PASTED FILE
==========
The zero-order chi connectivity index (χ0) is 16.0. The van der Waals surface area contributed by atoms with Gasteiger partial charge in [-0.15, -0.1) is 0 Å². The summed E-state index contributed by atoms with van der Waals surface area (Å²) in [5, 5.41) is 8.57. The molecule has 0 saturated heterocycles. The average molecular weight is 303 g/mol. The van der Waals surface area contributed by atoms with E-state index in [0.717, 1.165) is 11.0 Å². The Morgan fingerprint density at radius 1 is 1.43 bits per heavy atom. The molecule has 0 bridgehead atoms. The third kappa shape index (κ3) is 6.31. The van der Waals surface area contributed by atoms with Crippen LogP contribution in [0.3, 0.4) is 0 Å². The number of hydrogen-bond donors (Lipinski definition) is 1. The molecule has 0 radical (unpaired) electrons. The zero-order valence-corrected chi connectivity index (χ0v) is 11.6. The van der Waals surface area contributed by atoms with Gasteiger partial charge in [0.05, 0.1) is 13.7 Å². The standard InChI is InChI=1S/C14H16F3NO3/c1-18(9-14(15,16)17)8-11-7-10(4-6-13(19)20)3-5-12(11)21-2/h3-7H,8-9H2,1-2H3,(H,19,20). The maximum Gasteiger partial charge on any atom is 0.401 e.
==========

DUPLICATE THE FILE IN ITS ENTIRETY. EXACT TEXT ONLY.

The zero-order chi connectivity index (χ0) is 16.0. The van der Waals surface area contributed by atoms with Gasteiger partial charge in [-0.15, -0.1) is 0 Å². The summed E-state index contributed by atoms with van der Waals surface area (Å²) in [5, 5.41) is 8.57. The molecule has 0 saturated heterocycles. The average molecular weight is 303 g/mol. The van der Waals surface area contributed by atoms with E-state index in [0.717, 1.165) is 11.0 Å². The Morgan fingerprint density at radius 1 is 1.43 bits per heavy atom. The molecule has 0 bridgehead atoms. The third kappa shape index (κ3) is 6.31. The van der Waals surface area contributed by atoms with Crippen LogP contribution in [0.3, 0.4) is 0 Å². The number of hydrogen-bond donors (Lipinski definition) is 1. The molecule has 0 radical (unpaired) electrons. The zero-order valence-corrected chi connectivity index (χ0v) is 11.6. The van der Waals surface area contributed by atoms with Gasteiger partial charge in [0.05, 0.1) is 13.7 Å². The standard InChI is InChI=1S/C14H16F3NO3/c1-18(9-14(15,16)17)8-11-7-10(4-6-13(19)20)3-5-12(11)21-2/h3-7H,8-9H2,1-2H3,(H,19,20). The maximum Gasteiger partial charge on any atom is 0.401 e.